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Susan entertaining, not perfect

Desperately Seeking Susan, starring Madonna and Rosanna Arquette, directed by Susan Seidelman. Now showing at the Nickelodeon.

In 1983 I reviewed Susan Seidelman's first feature film, Smithereens, a rambling tale set in the seedy world of the New York punk underground. It follows the adventures of a girl named Wren whose only desire is for fame, even though she has no talent. Made for only $80,000, it was an unpolished work. Nonetheless it was hailed as a feminist breakthrough, and won a Best Debut award at Cannes. Seidelman parleyed her newly gained notoriety into a deal with Orion Pictures to direct a low priority project that had been on their corporate back burner for a while, a script entitled Desperately Seeking Susan.

The title role is filled by Madonna in her much-ballyhooed feature debut. She plays a character similiar to Wren: a professional freeloader whose only goal is to be the center of attraction. She snaps polaroids of herself, as did Wren, and bounces from boyfriend to boyfriend, settling anywhere someone will let her hustle some attention and a place to sleep.

The trouble begins when one of her paramours bounces off a sidewalk from a hotel window, a casualty of the hunt for the fabulous Nefertiti earrings, stolen from the Metropolitan Museum of Art. He didn't have them, of course, because Susan had appropriated them -- they look great with alligator jacket and rhinestone boots.

On the other side both of the cultural spectrum and of the Hudson River is Roberta (played by Rosanna Arquette), a suburban JAP housewife leading a frighteningly boring existence in Fort Lee, New Jersey. Roberta is vicariously thrilled by Susan's lifestyle, and soon she is following her around the Lower East Side.

That's when the plot complications arise. One of the bad guys in search of the earrings mistakes Roberta for Susan; their encounter results in a conk on the head for Roberta who in turn slips into Susan's identity. From there the movie turns into a screwball comedy chase involving family and friends of both Susan and Roberta, with the Nefertiti earrings to keep things going.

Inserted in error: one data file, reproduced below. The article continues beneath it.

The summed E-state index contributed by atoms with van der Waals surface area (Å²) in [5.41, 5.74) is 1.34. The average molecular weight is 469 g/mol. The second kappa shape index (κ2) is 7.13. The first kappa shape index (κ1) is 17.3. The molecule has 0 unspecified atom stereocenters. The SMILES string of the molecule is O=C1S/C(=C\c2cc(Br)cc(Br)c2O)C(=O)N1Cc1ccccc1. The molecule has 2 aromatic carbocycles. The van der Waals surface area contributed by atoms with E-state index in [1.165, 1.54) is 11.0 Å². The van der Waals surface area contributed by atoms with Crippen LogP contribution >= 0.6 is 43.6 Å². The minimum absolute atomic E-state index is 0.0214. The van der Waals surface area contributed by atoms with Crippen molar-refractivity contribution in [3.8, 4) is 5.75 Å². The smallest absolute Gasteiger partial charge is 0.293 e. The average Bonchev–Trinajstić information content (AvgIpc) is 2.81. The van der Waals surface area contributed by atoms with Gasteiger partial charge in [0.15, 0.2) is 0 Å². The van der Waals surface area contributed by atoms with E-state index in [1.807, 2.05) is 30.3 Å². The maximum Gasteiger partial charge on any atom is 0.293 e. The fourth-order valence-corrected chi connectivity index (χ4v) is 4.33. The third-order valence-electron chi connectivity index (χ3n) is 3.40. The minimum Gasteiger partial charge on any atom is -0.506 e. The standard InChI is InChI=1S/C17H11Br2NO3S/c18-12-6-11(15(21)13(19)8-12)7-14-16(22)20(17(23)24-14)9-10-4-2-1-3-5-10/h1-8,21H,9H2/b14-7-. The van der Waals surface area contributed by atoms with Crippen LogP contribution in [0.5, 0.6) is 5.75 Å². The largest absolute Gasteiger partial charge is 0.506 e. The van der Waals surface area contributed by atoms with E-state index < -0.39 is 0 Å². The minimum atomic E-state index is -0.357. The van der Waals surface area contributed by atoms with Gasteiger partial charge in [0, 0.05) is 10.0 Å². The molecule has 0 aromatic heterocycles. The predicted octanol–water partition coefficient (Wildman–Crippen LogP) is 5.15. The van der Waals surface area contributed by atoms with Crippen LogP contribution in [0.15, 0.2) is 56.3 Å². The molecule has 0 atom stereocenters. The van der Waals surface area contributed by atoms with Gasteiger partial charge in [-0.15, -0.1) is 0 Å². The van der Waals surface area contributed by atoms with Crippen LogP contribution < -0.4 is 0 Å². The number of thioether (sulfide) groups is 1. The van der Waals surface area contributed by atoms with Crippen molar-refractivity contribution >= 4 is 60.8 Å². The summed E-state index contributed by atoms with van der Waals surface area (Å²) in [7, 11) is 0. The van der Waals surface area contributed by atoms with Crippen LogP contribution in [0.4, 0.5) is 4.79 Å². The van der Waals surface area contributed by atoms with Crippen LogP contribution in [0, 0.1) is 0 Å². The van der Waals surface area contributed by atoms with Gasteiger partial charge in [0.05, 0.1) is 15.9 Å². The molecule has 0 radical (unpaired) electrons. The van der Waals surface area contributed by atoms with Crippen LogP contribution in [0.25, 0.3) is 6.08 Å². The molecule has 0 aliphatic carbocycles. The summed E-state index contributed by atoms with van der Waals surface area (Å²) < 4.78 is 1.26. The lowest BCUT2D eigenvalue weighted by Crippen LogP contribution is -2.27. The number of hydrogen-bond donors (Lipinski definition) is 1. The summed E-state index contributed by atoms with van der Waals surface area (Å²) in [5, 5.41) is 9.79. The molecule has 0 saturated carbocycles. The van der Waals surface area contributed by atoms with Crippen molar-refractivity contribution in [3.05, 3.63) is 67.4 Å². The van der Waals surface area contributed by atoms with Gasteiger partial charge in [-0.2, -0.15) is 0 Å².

Despite the hard boiled setting of the movie, Seidelman betrays a relentlessly middle class sensibility. The most cutting and convincing scenes are not those set in the City, but those in Fort Lee. Roberta's husband and the denizens of their split-level environment are, ironically, the more varied and interesting genus compared to the art-punk inhabitants of the clubs and tenements across the river. As to portrayal of the latter, Seidelman can offer little more than dirt and hairdos.

The movie derives its tension from the friction of the two cultures, yet half the director's vision fails to come through. The whole earring/amnesia schtick s a clumsy, clich'e plot device and it forces Arquette, a promising new actress, to stumble through the movie in a dizzy, cotton-headed, undirected performance. The result is a film that is cute and fun in parts, but ironic in the wrong places and ultimately unconvincing.

Of Smithereens, I wrote, "...Seidelman purports to present a mean, gritty view of New York, yet she stops short of total involvement. She pulls the audience back to a safe vantage point every time something really dirty threatens, and thus doesn't really shake up any sensibilities or provide anything but a flat viewing experience." The additional evidence of Desperately Seeking Susan makes it look as though this is due not to any lack of technical resources, but is a congenital fault of Seidelman's vision as a director.

But the film business needs feminist voices, and as Susan is turning out to be a hit, Seidelman will almost certainly be given the latitude she needs to work out the rough spots in her style in later movies.

Steve Huntley->